Students witness haunting Holocaust reminders at Auschwitz death camp

Birkenau was a purpose-built extermination camp which became the final resting place of hundreds of thousands of Jews and others who were deemed enemies of the Third Reich.

At their murderous peak, the Nazis managed to kill 400,000 men, women and children in a matter of months inside Birkenau’s terrifying underground gas chambers.

As night fell on the camp and temperatures dropped below freezing on November 15, students from schools in Highgate and Crouch End trod cautiously through the dark, relying on dim torchlight to navigate the bleak expanse.

Stepping into one of the many wooden huts that line Birkenau’s terrain, the group’s tour guide for the day explained how hundreds of malnourished prisoners would be crammed inside at night, when temperatures could plunge to -25C during the winter.

He said starvation meant some prisoners weighed as little as 25kg, prompting a gasp from 17-year-old Ellie Sherrard.

“My dog weighs more than that,” said the Year 13 student from Channing School, in Highgate Hill.

It was moments of insight such as this which shone a light on crimes so unspeakable, at times they felt beyond comprehension.

Most Read

That morning, some 200 students had landed in Krakow, Poland, alongside teachers, journalists and a special group of Metropolitan Police officers.

The trip was organised by the Holocaust Educational Trust (HET), a government-funded group which has been arranging visits to Auschwitz concentration camp for school students from across the UK since 1999.

Karen Pollock, the trust’s chief executive, said: “HET’s Lessons From Auschwitz Project is such a vital part of our work because it gives students the chance to understand the dangers and potential effects of prejudice and racism today.”

From Krakow, the HET party headed west to the city of Osweicim, translated as Auschwitz in German, where the Nazis established a concentration camp at a Polish army barracks in 1940.

After stopping off at Osweicim’s only synagogue, the students were taken back into waiting buses to complete the short journey to Auschwitz’s notorious death camps, which have stood as a museum and place of remembrance since 1947.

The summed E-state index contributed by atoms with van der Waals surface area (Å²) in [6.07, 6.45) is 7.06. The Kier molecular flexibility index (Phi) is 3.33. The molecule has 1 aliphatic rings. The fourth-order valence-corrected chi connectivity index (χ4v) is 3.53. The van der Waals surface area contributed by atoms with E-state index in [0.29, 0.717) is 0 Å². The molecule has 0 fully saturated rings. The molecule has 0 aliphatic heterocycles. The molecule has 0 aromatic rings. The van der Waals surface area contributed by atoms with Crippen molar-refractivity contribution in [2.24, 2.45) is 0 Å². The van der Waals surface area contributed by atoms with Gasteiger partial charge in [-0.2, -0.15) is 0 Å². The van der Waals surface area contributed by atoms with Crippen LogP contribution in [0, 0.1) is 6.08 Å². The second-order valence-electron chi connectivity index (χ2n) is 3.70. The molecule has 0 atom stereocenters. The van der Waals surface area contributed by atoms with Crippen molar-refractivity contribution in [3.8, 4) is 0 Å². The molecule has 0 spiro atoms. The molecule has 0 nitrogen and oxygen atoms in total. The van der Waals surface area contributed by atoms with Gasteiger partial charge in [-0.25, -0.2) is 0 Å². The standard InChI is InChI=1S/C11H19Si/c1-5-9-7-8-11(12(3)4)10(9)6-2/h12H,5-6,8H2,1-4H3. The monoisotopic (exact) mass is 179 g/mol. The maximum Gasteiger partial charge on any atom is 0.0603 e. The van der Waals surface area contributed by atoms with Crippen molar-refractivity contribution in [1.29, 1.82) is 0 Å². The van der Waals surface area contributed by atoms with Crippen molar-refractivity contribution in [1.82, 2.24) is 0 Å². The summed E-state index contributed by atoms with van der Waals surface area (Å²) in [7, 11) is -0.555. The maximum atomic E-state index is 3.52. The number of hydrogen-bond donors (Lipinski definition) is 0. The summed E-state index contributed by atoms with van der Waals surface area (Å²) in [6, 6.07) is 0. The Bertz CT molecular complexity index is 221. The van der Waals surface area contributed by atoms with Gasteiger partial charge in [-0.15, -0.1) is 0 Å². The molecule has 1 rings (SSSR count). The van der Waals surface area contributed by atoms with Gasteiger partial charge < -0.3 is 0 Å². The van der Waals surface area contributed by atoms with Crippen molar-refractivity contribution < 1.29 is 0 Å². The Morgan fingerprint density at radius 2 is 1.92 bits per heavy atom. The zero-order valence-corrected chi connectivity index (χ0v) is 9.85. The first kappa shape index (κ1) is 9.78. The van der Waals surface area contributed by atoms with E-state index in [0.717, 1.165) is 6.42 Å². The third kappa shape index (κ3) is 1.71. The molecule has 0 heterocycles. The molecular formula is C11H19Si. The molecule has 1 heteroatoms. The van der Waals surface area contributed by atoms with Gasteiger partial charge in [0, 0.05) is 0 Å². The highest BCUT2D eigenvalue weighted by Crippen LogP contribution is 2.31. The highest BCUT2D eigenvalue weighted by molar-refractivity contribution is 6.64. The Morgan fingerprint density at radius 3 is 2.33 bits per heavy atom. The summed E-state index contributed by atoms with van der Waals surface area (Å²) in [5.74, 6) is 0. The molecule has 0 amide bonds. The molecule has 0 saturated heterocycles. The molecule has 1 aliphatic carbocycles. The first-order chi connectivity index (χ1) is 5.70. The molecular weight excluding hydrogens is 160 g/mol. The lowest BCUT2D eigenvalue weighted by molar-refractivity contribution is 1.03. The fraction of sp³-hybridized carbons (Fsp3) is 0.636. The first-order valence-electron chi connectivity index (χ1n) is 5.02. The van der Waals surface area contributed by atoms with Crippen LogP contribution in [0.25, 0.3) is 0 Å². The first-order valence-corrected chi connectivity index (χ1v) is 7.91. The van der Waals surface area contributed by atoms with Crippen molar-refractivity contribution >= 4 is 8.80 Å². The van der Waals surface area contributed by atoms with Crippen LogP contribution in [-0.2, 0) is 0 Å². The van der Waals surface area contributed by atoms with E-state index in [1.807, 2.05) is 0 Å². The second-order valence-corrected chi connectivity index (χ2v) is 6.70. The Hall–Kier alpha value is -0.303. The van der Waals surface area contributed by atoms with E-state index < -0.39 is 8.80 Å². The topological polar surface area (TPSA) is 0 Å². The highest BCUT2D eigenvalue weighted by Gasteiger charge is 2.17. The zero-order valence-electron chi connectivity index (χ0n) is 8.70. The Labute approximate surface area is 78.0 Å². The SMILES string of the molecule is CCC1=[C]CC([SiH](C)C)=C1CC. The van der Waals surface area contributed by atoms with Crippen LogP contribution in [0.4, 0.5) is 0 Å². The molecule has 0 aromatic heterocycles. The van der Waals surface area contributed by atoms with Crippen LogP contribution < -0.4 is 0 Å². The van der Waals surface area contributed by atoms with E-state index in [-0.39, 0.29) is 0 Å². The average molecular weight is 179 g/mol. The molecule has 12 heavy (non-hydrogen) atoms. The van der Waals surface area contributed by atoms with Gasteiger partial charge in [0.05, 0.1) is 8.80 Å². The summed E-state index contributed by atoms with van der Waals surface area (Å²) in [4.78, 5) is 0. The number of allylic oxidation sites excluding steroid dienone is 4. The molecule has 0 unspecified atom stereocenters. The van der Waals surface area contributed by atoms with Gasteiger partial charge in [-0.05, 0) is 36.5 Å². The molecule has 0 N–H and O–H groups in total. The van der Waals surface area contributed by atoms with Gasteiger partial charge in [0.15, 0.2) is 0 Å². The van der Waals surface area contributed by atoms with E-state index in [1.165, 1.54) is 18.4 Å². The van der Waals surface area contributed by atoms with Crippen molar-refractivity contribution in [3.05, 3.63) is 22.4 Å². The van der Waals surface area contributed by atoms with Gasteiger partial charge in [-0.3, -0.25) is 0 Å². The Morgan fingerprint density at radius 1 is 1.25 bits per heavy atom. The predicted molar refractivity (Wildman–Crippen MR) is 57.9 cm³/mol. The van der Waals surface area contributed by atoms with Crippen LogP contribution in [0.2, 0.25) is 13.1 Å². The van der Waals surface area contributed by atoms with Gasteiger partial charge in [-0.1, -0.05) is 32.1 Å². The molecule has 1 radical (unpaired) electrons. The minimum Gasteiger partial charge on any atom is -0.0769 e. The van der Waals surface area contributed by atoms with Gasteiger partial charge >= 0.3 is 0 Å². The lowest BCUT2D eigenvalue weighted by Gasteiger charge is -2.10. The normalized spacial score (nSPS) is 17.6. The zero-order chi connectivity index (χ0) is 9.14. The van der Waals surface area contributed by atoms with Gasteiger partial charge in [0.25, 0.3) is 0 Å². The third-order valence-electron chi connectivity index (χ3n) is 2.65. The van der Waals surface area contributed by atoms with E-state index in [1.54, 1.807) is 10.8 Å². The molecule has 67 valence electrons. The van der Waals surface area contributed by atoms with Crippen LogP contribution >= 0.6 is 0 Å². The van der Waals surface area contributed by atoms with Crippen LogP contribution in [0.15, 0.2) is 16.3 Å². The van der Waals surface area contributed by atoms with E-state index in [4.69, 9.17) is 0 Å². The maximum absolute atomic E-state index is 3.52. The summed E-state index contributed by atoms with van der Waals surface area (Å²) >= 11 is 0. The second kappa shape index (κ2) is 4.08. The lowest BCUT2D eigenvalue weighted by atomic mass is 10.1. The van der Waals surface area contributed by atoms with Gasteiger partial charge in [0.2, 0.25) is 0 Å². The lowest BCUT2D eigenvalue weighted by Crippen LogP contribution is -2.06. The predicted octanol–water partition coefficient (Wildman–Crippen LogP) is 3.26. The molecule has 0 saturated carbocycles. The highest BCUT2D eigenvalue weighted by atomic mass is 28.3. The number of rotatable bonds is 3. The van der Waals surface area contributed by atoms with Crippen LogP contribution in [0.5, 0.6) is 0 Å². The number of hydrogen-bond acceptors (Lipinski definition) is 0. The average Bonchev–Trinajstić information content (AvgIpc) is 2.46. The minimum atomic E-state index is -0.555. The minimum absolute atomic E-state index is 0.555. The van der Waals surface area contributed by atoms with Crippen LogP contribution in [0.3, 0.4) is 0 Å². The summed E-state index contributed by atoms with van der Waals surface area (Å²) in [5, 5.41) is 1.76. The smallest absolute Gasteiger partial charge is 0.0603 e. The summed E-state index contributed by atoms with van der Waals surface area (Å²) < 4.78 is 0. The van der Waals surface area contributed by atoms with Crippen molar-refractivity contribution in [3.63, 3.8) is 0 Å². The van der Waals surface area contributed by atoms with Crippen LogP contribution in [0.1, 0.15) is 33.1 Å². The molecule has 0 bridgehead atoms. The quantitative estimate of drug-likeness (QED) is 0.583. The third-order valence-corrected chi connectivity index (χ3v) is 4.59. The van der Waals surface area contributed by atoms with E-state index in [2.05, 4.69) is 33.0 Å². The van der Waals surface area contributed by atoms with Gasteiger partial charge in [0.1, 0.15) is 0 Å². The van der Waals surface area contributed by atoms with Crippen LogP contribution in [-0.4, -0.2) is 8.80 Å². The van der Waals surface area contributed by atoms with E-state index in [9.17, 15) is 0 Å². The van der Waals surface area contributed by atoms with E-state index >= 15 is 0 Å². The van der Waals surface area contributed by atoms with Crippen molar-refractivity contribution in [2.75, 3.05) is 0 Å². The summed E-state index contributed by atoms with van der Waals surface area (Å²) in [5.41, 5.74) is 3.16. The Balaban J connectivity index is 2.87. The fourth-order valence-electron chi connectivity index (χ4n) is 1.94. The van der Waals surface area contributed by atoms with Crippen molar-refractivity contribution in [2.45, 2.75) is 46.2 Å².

Passing through the iron gates to Auschwitz I, one of three camps open to the public, you are greeted with the infamous motto, “arbeit mach frei” (work makes [you] free), a sickening irony.

Inside the camp’s clean bricked buildings are shocking reminders of the horrors that took place some 70 years ago.

Behind glass panes sit tons of human hair, suitcases bearing the names and addresses of their owners and mountains of shoes.

All these things belonged to Auschwitz’s former inmates – a chilling reminder of humanity’s darkest chapter, frozen in time.

The second half of the visit took students up the notorious railway line, immortalised in film, leading to Birkenau death camp, also known as Auschwitz II.

Following a harrowing tour of the camp, which includes the remains of two gas chambers blown up by the Nazis in a bid to cover their murderous tracks, the various HET groups assembled for a haunting candle-lighting ceremony to conclude the visit.

Reflecting on the trip, Rebecca Spens, 17, another Channing student, said: “When you read about the Holocaust, you get quite a lot of shocking figures which are very hard to get your head around.

“Things I saw on the trip to Auschwitz really brought the figures to life in a vivid and scary way. More people should have that experience.”

As part of the HET experience, all students who attended the trip will meet for a follow-up seminar to reflect on the visit with HET educators on Monday.

This follows a seminar held before the trip during which students heard testimony from Holocaust survivor Ziggy Shipper.

For more information about the work of the HET, go to